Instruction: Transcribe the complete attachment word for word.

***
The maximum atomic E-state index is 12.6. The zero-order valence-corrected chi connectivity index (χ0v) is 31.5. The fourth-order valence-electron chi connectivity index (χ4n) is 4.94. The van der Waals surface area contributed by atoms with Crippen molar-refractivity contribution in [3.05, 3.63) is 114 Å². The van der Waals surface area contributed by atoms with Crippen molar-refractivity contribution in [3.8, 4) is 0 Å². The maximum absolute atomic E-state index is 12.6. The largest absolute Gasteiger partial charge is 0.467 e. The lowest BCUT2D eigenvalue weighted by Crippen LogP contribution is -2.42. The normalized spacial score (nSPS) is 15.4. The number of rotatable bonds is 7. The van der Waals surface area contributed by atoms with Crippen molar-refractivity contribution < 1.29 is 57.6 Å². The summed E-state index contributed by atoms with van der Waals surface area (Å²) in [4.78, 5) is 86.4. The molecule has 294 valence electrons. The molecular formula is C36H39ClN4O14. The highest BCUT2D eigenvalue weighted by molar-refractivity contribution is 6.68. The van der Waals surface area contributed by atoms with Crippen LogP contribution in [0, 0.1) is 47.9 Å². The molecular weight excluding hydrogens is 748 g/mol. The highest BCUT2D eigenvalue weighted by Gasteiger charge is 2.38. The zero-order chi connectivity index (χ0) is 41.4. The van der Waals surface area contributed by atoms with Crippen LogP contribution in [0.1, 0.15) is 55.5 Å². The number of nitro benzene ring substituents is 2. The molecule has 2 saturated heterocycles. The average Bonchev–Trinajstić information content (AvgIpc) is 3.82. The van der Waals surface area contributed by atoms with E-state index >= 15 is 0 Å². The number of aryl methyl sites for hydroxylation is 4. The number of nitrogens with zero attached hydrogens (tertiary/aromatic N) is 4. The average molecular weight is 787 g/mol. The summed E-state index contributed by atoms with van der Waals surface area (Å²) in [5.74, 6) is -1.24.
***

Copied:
The maximum atomic E-state index is 12.6. The zero-order valence-corrected chi connectivity index (χ0v) is 31.5. The fourth-order valence-electron chi connectivity index (χ4n) is 4.94. The van der Waals surface area contributed by atoms with Crippen molar-refractivity contribution in [3.05, 3.63) is 114 Å². The van der Waals surface area contributed by atoms with Crippen molar-refractivity contribution in [3.8, 4) is 0 Å². The maximum absolute atomic E-state index is 12.6. The largest absolute Gasteiger partial charge is 0.467 e. The lowest BCUT2D eigenvalue weighted by Crippen LogP contribution is -2.42. The normalized spacial score (nSPS) is 15.4. The number of rotatable bonds is 7. The van der Waals surface area contributed by atoms with Crippen molar-refractivity contribution < 1.29 is 57.6 Å². The summed E-state index contributed by atoms with van der Waals surface area (Å²) in [4.78, 5) is 86.4. The molecule has 294 valence electrons. The molecular formula is C36H39ClN4O14. The highest BCUT2D eigenvalue weighted by molar-refractivity contribution is 6.68. The van der Waals surface area contributed by atoms with Crippen LogP contribution in [0, 0.1) is 47.9 Å². The molecular weight excluding hydrogens is 748 g/mol. The highest BCUT2D eigenvalue weighted by Gasteiger charge is 2.38. The zero-order chi connectivity index (χ0) is 41.4. The van der Waals surface area contributed by atoms with Crippen LogP contribution in [0.1, 0.15) is 55.5 Å². The number of nitro benzene ring substituents is 2. The molecule has 2 saturated heterocycles. The average Bonchev–Trinajstić information content (AvgIpc) is 3.82. The van der Waals surface area contributed by atoms with E-state index >= 15 is 0 Å². The number of aryl methyl sites for hydroxylation is 4. The number of nitrogens with zero attached hydrogens (tertiary/aromatic N) is 4. The average molecular weight is 787 g/mol. The summed E-state index contributed by atoms with van der Waals surface area (Å²) in [5.74, 6) is -1.24.